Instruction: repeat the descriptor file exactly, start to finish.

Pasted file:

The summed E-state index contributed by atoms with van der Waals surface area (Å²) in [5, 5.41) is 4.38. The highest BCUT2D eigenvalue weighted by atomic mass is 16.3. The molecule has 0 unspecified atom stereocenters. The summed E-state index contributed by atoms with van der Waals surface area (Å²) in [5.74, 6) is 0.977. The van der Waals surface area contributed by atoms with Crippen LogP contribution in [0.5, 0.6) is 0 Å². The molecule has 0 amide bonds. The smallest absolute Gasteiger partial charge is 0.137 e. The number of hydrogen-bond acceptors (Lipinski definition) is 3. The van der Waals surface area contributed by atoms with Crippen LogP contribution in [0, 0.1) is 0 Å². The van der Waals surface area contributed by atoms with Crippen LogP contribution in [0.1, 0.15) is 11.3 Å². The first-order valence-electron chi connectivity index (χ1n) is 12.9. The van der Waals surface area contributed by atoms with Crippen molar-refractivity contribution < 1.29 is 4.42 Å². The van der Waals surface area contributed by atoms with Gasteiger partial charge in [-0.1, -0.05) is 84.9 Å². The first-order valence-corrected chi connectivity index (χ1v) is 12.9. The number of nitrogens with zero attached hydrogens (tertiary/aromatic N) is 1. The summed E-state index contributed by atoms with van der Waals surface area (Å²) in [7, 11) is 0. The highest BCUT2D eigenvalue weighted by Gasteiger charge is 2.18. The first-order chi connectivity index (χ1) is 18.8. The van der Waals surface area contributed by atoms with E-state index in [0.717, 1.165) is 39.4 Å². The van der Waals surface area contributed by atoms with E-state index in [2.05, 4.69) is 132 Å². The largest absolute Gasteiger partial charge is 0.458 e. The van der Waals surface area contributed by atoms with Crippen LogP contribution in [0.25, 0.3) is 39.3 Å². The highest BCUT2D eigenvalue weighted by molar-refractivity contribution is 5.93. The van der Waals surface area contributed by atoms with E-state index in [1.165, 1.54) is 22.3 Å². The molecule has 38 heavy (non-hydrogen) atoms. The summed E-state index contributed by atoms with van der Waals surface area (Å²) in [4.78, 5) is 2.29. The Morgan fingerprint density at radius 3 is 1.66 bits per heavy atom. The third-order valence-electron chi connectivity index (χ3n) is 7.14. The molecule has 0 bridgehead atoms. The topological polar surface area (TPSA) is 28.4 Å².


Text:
The summed E-state index contributed by atoms with van der Waals surface area (Å²) in [5, 5.41) is 4.38. The highest BCUT2D eigenvalue weighted by atomic mass is 16.3. The molecule has 0 unspecified atom stereocenters. The summed E-state index contributed by atoms with van der Waals surface area (Å²) in [5.74, 6) is 0.977. The van der Waals surface area contributed by atoms with Crippen LogP contribution in [0.5, 0.6) is 0 Å². The molecule has 0 amide bonds. The smallest absolute Gasteiger partial charge is 0.137 e. The number of hydrogen-bond acceptors (Lipinski definition) is 3. The van der Waals surface area contributed by atoms with Crippen LogP contribution in [0, 0.1) is 0 Å². The van der Waals surface area contributed by atoms with Crippen LogP contribution in [0.1, 0.15) is 11.3 Å². The first-order valence-electron chi connectivity index (χ1n) is 12.9. The van der Waals surface area contributed by atoms with Crippen molar-refractivity contribution < 1.29 is 4.42 Å². The van der Waals surface area contributed by atoms with Gasteiger partial charge in [-0.1, -0.05) is 84.9 Å². The first-order valence-corrected chi connectivity index (χ1v) is 12.9. The number of nitrogens with zero attached hydrogens (tertiary/aromatic N) is 1. The summed E-state index contributed by atoms with van der Waals surface area (Å²) in [7, 11) is 0. The highest BCUT2D eigenvalue weighted by Gasteiger charge is 2.18. The first-order chi connectivity index (χ1) is 18.8. The van der Waals surface area contributed by atoms with E-state index in [0.717, 1.165) is 39.4 Å². The van der Waals surface area contributed by atoms with E-state index in [2.05, 4.69) is 132 Å². The largest absolute Gasteiger partial charge is 0.458 e. The van der Waals surface area contributed by atoms with Crippen LogP contribution in [0.25, 0.3) is 39.3 Å². The highest BCUT2D eigenvalue weighted by molar-refractivity contribution is 5.93. The van der Waals surface area contributed by atoms with E-state index in [1.165, 1.54) is 22.3 Å². The molecule has 38 heavy (non-hydrogen) atoms. The summed E-state index contributed by atoms with van der Waals surface area (Å²) in [4.78, 5) is 2.29. The Morgan fingerprint density at radius 3 is 1.66 bits per heavy atom. The third-order valence-electron chi connectivity index (χ3n) is 7.14. The molecule has 0 bridgehead atoms. The topological polar surface area (TPSA) is 28.4 Å².